What’s the Rarest Element on Earth – Download

We’ve explored a fraction of the ocean, most of the Earth, and parts of our Solar System. But, do you ever wonder what everything around us is made up of? You might be surprised that the most abundant elements in the universe are limited on Earth.

What happens below the Earth’s crust is inaccessible to us, but not for our lack of trying. In 1970, we tried to dig a hole that would go below the crust. The hole was just 9 inches in diameter, and it’s considered to be the deepest hole in the world – in terms of true vertical depth.

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Oxygen 1:17
Aluminum Oxide 1:45
Hydrogen 2:11
Carbon 3:27
Chromium 3:47
Zinc 4:05
Nitrogen 4:17
Hafnium 4:49
Iodine 5:41
Helium 6:13
Why can’t we find Helium on Earth? 6:46
Neon 7:05
Platinum 7:39
Gold 7:59
The rarest element on Earth! 8:21

#chemistry #strangethings #brightside

– Oxygen would be #1 on that list. Apart from its presence in the atmosphere as a gas, it’s also present in rocks.
– The 10th most abundant element in our list is Hydrogen. It’s the simplest element in the Universe and it goes all the way back to the Big Bang.
– The 17th most abundant element is carbon, which is also the second most common element in our bodies, holding 18% of its mass.
– Iodine is the 61st element on the list. It’s the heaviest of the stable halogens and it has a dark purply color. It was first discovered in 1811, but was given a name 2 years later.
– Which is why helium balloons rush to reach the sky when you let go of them. Helium is also the first noble gas, which means that it doesn’t react with other elements to form compounds.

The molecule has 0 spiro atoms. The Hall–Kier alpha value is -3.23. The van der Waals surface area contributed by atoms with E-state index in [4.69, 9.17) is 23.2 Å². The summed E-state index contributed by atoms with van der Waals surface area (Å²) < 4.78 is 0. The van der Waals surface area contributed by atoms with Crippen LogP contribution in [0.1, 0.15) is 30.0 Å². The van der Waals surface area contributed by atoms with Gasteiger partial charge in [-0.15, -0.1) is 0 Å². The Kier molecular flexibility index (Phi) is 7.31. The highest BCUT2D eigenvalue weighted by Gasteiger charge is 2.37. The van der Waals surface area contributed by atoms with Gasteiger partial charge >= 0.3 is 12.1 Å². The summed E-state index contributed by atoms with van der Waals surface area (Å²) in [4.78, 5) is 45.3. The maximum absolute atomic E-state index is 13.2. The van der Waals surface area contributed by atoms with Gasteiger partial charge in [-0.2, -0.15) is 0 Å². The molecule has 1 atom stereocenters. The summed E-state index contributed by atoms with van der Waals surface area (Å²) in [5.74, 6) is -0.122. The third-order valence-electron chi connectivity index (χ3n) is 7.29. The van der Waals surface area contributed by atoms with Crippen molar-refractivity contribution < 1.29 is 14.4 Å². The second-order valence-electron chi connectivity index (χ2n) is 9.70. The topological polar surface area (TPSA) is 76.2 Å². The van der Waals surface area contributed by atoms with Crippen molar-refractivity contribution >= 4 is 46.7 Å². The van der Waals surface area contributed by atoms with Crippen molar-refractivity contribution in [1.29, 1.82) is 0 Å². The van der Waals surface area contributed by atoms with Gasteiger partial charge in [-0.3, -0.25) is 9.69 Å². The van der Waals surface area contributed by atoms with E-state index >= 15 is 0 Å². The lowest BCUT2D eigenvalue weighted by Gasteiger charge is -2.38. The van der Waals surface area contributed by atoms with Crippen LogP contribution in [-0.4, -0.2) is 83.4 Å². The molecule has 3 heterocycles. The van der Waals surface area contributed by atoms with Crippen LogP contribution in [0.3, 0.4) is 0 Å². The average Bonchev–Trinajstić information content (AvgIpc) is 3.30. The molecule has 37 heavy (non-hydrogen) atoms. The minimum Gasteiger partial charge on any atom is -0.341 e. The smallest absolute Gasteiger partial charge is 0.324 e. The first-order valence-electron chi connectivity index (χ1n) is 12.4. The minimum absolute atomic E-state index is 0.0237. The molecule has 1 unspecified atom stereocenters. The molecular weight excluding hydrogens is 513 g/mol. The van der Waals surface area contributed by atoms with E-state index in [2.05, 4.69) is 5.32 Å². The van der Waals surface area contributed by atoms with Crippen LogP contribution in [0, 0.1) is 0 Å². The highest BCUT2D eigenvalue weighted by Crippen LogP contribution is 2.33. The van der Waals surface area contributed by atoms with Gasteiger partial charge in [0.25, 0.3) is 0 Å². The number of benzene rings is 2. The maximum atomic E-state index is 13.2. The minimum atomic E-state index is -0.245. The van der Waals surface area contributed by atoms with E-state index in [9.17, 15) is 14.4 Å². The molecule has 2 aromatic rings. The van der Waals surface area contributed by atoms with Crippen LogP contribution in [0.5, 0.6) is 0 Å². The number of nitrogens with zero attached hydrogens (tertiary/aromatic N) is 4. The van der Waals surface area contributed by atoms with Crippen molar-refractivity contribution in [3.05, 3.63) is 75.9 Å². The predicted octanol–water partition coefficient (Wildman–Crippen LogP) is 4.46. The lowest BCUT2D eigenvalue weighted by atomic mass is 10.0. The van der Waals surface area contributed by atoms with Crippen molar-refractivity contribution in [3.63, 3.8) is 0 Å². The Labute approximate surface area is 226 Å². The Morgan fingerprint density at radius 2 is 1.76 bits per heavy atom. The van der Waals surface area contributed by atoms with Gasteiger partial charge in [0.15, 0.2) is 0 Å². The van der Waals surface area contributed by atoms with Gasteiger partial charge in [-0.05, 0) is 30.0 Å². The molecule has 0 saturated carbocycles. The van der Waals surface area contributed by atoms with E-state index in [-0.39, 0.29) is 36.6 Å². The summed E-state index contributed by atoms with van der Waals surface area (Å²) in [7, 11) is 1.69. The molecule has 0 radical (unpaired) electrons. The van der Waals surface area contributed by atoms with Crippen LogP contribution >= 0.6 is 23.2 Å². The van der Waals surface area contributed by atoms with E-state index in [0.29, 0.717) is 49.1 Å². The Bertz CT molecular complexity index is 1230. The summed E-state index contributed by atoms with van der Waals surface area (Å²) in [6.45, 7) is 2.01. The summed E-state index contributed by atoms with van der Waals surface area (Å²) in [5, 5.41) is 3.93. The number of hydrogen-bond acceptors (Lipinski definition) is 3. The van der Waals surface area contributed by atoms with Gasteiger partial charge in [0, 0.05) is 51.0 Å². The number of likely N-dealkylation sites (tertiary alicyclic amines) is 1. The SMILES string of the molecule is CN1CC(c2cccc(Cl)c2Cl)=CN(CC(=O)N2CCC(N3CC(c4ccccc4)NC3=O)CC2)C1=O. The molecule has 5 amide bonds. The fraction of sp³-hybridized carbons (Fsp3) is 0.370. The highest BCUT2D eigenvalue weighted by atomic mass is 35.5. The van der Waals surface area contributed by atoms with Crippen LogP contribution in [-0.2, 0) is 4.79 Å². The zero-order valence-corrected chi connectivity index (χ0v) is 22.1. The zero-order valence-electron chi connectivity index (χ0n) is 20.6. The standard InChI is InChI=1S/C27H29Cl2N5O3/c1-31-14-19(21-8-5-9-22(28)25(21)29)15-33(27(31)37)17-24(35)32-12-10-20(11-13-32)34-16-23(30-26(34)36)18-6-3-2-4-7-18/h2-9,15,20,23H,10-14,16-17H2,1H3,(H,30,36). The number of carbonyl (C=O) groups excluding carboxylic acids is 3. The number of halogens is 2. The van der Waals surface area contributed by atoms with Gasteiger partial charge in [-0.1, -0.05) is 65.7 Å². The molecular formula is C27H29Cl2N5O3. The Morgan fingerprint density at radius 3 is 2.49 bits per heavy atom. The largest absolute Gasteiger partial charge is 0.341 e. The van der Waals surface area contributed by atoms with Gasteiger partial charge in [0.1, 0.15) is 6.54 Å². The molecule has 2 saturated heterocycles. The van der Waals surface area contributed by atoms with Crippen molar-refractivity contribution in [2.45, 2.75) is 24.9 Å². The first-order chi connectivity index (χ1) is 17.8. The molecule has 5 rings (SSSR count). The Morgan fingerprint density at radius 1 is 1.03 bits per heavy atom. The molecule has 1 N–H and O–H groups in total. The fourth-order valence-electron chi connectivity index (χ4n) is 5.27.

– At #74, we have platinum. It’s mostly found in copper and nickel ores in South Africa.
– And now it’s time for the rarest element on Earth: Astatine, with the most stable isotope, has an 8-hour half-life.
– Chemists were on the hunt for this missing element for decades. They believe that it has a shiny black metallic color.
– Until they found it, they gave it the name Eka-iodine, since it belonged to the same family with Fluorine, Chlorine, Bromine, and Iodine.

Preview photo credit:
Astatine: By Elahe81 – Own work, CC BY-SA 4.0 https://creativecommons.org/licenses/by-sa/4.0, https://commons.wikimedia.org/w/index.php?curid=47724239
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CC BY-SA 3.0 https://creativecommons.org/licenses/by-sa/3.0:
The borehole (welded shut), August 2012: By Rakot13, https://commons.wikimedia.org/w/index.php?curid=21029748
Kola Superdeep Borehole: By Andre Belozeroff, https://commons.wikimedia.org/w/index.php?curid=6822548
Distrikt Mysore, Karnataka, Indien: By Parent Géry, https://commons.wikimedia.org/w/index.php?curid=19699881
Several corundum crystals: By Ra’ike, https://commons.wikimedia.org/w/index.php?curid=1340975
Natural ruby with inclusions: By Humanfeather, https://commons.wikimedia.org/w/index.php?curid=6969673
Pieces of hafnium: By Deglr6328, https://commons.wikimedia.org/w/index.php?curid=6875345

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A magnox fuel rod: By Geni, https://commons.wikimedia.org/w/index.php?curid=5542775
Liquid iodine on the bottom of a beaker: By VelichkoArkadiy, https://commons.wikimedia.org/w/index.php?curid=56831960
An aerial photograph of a platinum mine in South Africa: By Ryanj93, https://commons.wikimedia.org/w/index.php?curid=50106591
Astatine: By Elahe81, https://commons.wikimedia.org/w/index.php?curid=47724239

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Sapphire, radiant cut, untreated, Sri Lanka 1.15cts, https://commons.wikimedia.org/w/index.php?curid=31984881
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Purple sapphire, pearshape, 3.20cts, https://commons.wikimedia.org/w/index.php?curid=31984889
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